Time Crystals are real!

I’ve heard it said that life imitates art, and I’ve always thought there was something quite mysterious about the process of inventing stories—but even I was amazed recently when two friends sent me links to articles about a fascinating new discovery in science: Time Crystals!


Those of you familiar with my writing will understand my surprise. In 2011, I wrote the first draft of a time travel adventure for children and young adults (due to be published this year by Books to Treasure). The story features crystals which are much sought-after and cause deadly conflict, since they are vital for the process of time travel. My young nephew Ben, who kindly read my manuscript, dreamed up the term “Time Crystals”, which went on to become the novel’s title.

Life imitates Art far more than Art imitates Life

~Oscar Wilde, The Decay of Lying (1889 essay)

So you’ll forgive me for thinking that, between us, Ben and I invented Time Crystals. But as it turns out, now they really exist. On March 9th, two groups of researchers from Harvard and Maryland Universities reported in the journal Nature that, using theories developed at Princeton, they have successfully created an exotic form of matter once thought to break the laws of physics.


Now I’m no scientist, I just make things up, but apparently normal crystals—anything from diamonds to snowflakes—have atoms arranged in a repeating three-dimensional lattice. In Time Crystals, however, the atoms repeat a pattern across the fourth dimension, time, rather than in space. This means that, theoretically, they could oscillate forever: an example of perpetual motion, something long thought to be impossible.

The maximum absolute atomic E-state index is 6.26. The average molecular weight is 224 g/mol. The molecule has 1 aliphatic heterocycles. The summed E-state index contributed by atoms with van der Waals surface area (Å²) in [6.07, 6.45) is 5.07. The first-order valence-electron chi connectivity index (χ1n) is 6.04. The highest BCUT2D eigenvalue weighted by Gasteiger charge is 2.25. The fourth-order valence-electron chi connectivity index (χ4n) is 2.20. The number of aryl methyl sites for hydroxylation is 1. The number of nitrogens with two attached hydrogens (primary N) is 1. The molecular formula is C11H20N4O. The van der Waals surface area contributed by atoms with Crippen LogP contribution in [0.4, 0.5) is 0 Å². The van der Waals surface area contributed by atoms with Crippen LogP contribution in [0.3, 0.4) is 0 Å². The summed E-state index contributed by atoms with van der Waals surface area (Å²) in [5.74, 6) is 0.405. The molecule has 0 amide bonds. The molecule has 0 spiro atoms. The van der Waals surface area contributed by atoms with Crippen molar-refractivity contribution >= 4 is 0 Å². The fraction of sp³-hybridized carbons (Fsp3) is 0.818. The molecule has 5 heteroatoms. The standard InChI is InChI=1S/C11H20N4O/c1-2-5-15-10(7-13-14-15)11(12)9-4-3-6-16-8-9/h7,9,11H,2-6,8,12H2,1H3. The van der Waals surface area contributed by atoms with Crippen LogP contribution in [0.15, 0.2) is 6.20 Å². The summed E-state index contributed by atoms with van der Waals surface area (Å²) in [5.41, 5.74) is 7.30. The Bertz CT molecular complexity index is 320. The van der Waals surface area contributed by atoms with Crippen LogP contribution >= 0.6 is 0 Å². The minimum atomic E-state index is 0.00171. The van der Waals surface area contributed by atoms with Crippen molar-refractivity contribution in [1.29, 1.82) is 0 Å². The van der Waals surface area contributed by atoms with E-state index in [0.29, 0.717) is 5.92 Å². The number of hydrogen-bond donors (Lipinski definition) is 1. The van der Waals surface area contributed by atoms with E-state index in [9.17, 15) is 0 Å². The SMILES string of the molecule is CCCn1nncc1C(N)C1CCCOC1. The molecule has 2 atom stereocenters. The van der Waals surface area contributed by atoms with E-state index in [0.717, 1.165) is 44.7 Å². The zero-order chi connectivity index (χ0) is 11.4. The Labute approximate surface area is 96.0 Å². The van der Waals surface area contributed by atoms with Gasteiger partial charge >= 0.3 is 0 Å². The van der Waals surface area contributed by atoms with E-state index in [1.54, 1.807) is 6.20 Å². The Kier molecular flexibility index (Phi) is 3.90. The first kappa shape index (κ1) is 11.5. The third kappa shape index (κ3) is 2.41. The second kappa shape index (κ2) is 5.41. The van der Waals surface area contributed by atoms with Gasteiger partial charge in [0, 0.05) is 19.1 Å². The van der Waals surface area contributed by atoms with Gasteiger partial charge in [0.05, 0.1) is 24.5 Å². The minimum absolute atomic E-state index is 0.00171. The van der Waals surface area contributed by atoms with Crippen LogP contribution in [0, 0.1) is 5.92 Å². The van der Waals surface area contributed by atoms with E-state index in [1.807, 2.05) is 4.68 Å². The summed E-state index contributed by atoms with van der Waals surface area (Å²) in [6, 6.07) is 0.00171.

The way these strange crystals behave has been compared to hitting a piano key twice but getting only one note, or squeezing a sponge regularly but seeing it rebound only once every second squeeze.


The first Time Crystal was created from electrically charged atoms of the element Ytterbium. In my novel I’ve used a real rock named Luxulyanite, a rare form of granite named after the Cornish village where it was discovered. If I’d used Ytterbium (another fabulous name), I’d really start to wonder.

From what I’ve read, the practical applications of time crystals are thought to be far off, but it’s believed their unique behaviour might help make quantum computing a reality. By helping to protect stored information, they could overcome one of the greatest obstacles to the widespread use of computers many millions of times faster than the ones we use today.

So far, I haven’t read anything that suggests these real Time Crystals might be used for time travel. But in the future—who knows!

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